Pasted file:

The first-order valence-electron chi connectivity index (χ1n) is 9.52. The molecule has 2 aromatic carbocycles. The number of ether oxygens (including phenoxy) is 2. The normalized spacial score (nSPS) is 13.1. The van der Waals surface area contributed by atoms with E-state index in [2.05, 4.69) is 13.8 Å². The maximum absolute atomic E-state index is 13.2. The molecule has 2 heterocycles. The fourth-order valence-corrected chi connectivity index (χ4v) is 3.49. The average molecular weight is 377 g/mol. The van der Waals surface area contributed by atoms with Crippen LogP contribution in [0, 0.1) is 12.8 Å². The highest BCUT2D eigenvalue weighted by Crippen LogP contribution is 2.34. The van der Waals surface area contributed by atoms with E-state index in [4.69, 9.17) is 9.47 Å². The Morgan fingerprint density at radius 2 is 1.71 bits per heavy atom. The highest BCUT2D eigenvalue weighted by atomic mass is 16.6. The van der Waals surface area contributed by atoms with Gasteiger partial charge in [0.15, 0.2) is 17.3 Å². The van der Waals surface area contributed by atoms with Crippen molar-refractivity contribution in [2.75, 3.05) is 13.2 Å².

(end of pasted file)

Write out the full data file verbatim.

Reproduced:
The first-order valence-electron chi connectivity index (χ1n) is 9.52. The molecule has 2 aromatic carbocycles. The number of ether oxygens (including phenoxy) is 2. The normalized spacial score (nSPS) is 13.1. The van der Waals surface area contributed by atoms with E-state index in [2.05, 4.69) is 13.8 Å². The maximum absolute atomic E-state index is 13.2. The molecule has 2 heterocycles. The fourth-order valence-corrected chi connectivity index (χ4v) is 3.49. The average molecular weight is 377 g/mol. The van der Waals surface area contributed by atoms with Crippen LogP contribution in [0, 0.1) is 12.8 Å². The highest BCUT2D eigenvalue weighted by Crippen LogP contribution is 2.34. The van der Waals surface area contributed by atoms with E-state index in [4.69, 9.17) is 9.47 Å². The Morgan fingerprint density at radius 2 is 1.71 bits per heavy atom. The highest BCUT2D eigenvalue weighted by atomic mass is 16.6. The van der Waals surface area contributed by atoms with Gasteiger partial charge in [0.15, 0.2) is 17.3 Å². The van der Waals surface area contributed by atoms with Crippen molar-refractivity contribution in [2.75, 3.05) is 13.2 Å².